Caring authority acts internally to convince the individual that submission to the rules is in accordance with his or her own interests. One example of such power is the Magdalene shelters (Houses of Tolerance), places where women engaged in commercial sex were held. These shelters were considered not so much a punishment as a chance for correction, redemption and new life. As Van Drenth and De Haan noted, although caring power is different from disciplinary power, it is not necessarily less repressive -- it just has other action mechanics.

Alcohol for suffragettes of the late 19th-early 20th century was abjection (Vreel) -- that is, an object that was ousted, censured and denied, but at the same time it made possible (at least in part) the formation of feminism and the women's movement as a political subject.

Second wave of feminism

Some representatives of the second wave of the feminist movement were also interested in the problem of psychoactive substances and their use.

Feminism on Drugs: Suffragists, Benzodiazepines and Biopolitics

The 1960s-1970ss in the United States was an era of benzodiazepines. Especially popular was valium (diazepam) -- a sedative, which was prescribed for anxiety, fears, sleep disorders, neuroses, emotional stress and increased irritability, but if you take it for a long time, it is addictive. However, then valium was considered a relatively safe drug, and doctors gladly prescribed it to their patients (often housewives).

According to some reports, up to a third of all women in the United States at the time had experience taking benzodiazepines. Feminists called valium a tranquilizer for women. In their opinion, such wide use of this drug meant that women are in uncomfortable conditions: limited space at home, emotionally and physically overloaded, tired, under stress.

Not surprisingly, many of them suffer from anxiety, insomnia and irritability. The reason for the unhealthy women state is the patriarchal organization of society, infringing and limiting their rights, their activity, their peace.

But valium doesn't change the situation -- it only makes the oppression invisible and allows for coping with its negative effects. Feminists believed benzodiazepines to be a kind of apparatus for the production of false consciousness, working to preserve the patriarchy. Therefore, the spread of valium has become a significant object of feminist criticism.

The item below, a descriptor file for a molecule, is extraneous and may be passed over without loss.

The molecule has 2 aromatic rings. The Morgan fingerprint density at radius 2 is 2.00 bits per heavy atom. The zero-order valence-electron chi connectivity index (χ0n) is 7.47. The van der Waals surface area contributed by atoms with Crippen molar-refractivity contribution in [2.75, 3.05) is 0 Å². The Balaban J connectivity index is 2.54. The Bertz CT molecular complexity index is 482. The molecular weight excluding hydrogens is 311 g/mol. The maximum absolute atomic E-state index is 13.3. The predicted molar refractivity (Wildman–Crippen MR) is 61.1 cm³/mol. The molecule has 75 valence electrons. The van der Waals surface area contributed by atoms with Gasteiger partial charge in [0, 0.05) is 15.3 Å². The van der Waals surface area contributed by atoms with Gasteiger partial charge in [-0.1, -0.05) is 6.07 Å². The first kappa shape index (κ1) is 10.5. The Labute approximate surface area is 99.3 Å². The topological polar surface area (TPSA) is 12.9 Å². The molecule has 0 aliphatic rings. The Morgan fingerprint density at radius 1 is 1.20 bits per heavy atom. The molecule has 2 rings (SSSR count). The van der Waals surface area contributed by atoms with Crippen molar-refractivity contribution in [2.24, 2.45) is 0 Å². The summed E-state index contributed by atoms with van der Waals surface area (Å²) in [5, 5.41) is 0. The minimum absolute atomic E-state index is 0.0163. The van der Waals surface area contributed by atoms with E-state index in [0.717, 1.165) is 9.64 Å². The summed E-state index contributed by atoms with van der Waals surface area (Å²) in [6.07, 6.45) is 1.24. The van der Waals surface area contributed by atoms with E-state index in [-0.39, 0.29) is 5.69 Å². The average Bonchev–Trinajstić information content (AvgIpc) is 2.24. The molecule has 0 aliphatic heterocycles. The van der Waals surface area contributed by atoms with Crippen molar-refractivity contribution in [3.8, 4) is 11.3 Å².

But some feminists considered the banned psychoactive substances as potential allies in the fight against patriarchal control and the cultural hegemony of masculine values. Andrea Dworkin, one of the most famous and radical American representatives of the second wave of feminism, in her first book Woman Hating (1974), wrote that through the use of psychoactive substances, radical political action and open sexuality, most women can get rid of the patriarchal and bourgeois attitudes of consciousness. At the same time, Dworkin didn't hide that she was a lesbian.

Women should be like medieval witches who not only controlled the production and consumption of drugs (analgesics, hallucinogens, organic amphetamines), but also arranged with their help orgies and becoming animals.

Feminism on Drugs: Suffragists, Benzodiazepines and Biopolitics

After all, the control of substances is also control over physicality, consciousness and sexuality. However, in utopian Dworkin society, control was canceled generally as a repressive patriarchal instance: people freely have sex with animals, elderly -- with children, all become androgens and accept any psychoactive substances.

The witches’ magic was in an impressive list of medical skills regarding reproductive and psychological processes, deep knowledge of telepathy, auto - and heterotopias, hypnotism and drugs that control mood. (Woman Hating: A Radical Look at Sexuality, New York: Penguin Books, 1974)

However, in the future, Dworkin reconsidered her attitude to control and restrictions, and she began to lead the feminist campaign against pornography and commercial sex, and drugs no longer concerned her.

But Dworkin's other opponents continued to develop her strategy.

For example, Annie M. Sprinkle -- a sex-positive (movement that began in the early 1980s centering on the idea that sexual freedom is an essential component of women's freedom) feminist who was a stripper, sex worker, porn actress, publisher of a pornographic magazine, writer, director and many other things. In 1999, she was invited to speak at a conference on art chemistry, hallucinogens and creativity. In preparation for the performance, Sprinkle wrote an essay on how the use of various psychoactive substances--LSD, psilocybin mushrooms, mescaline, MDMA, ketamine, ayahuasca, etc--transformed her sexuality.